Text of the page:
Seaspan Ferries Corp (Seaspan) has become the first Canadian marine company to pilot the use of renewable natural gas (RNG).
This trial was aimed at reducing greenhouse gas emissions (GHG) produced by its roll-on, roll-off LNG powered ships.
Seaspan said that it expected data from the pilot test will confirm that, by using RNG, GHG emissions can be reduced by upwards of 85%, versus traditional diesel fuel.
As part of Seaspan’s continued efforts to reduce vessel emissions and explore alternative fuels, the company has worked closely with FortisBC Energy to secure a source of certified carbon neutral RNG.
“Renewable natural gas, when used in our fleet in conjunction with traditional natural gas, will allow us to move towards our emissions reduction goals and make a real impact on our carbon footprint,” said Harly Penner, Seaspan’s Director of fleet engineering and vessel development. “It also allows us to leverage the growing production of RNG in our region. We look forward to continuing to work on growing our sustainability efforts in the near future.”
FortisBC’s RNG programme re-opened to new subscribers on 15th October this year, as the company was successful in dramatically increasing supply over the past year.
By the end of 2021, FortisBC forecasts it will have tripled its RNG supply from 2020 and is poised to potentially triple it again by the end of 2022, if expected projects proceed on pace, the company said.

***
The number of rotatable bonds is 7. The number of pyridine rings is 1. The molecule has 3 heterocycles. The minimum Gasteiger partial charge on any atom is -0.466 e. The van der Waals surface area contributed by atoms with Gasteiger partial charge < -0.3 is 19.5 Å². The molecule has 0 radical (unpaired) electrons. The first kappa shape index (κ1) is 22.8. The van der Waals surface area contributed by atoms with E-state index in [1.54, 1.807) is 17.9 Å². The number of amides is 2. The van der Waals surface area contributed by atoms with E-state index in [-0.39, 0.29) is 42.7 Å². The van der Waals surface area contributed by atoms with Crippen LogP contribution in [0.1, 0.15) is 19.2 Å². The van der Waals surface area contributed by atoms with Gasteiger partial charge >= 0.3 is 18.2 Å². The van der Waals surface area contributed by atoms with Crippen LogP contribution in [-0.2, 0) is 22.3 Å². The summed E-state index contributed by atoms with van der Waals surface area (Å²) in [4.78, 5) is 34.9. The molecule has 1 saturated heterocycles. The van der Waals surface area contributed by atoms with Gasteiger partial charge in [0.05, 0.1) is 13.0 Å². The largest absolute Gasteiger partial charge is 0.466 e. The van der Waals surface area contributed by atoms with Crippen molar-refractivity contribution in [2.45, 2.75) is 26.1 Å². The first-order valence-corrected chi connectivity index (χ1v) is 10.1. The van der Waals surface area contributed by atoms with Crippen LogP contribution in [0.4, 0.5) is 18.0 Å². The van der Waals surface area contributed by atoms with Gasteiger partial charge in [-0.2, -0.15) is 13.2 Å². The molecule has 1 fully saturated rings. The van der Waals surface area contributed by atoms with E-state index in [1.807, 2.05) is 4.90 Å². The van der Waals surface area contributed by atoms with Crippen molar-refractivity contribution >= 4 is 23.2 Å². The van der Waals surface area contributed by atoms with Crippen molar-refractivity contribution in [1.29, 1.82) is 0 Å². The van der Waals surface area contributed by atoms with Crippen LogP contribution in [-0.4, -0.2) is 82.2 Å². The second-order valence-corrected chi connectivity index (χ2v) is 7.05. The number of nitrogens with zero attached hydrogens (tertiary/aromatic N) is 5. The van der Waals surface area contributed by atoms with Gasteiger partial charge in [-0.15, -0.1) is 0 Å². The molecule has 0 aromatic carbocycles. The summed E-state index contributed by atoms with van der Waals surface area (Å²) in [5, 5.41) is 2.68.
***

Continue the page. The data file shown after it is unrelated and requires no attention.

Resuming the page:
“We know that our future is a renewable one – so when Seaspan approached us about being a part of an RNG pilot for marine LNG vessels, we were tremendously excited,” said Mike Leclair, Vice President, major projects and LNG at FortisBC.
“Using renewable natural gas for marine LNG has the potential to be an emissions game changer for the sector and is yet another example of how renewable gas development is transforming our natural gas infrastructure into a delivery system for carbon neutral energy, supporting BC’s climate action goals,” he said.
When bacteria breaks down, organic waste from sources, such as landfill sites, agricultural waste and wastewater from treatment facilities, produces a biogas mostly made of methane.
FortisBC captures and purifies this to create RNG, a certified carbon neutral energy source, preventing the release of methane into the environment.
As RNG mixes into the existing natural gas infrastructure, it displaces equivalent volumes of conventional natural gas and lowers GHG emissions overall.
Like conventional natural gas, RNG can be used as a transportation fuel in the form of compressed natural gas or LNG.
RNG has been approved by BC’s Ministry of Energy, Mines and Low Carbon Innovation for inclusion within the province’s Low Carbon Fuel Standard for transportation.
FortisBC said that it believed applying carbon neutral energy to proven technology, like LNG powered marine engines, provides a viable way for forward thinking marine shipping companies such as Seaspan to reduce GHG emissions and strengthens BC’s potential credentials as a desirable LNG marine fuelling hub.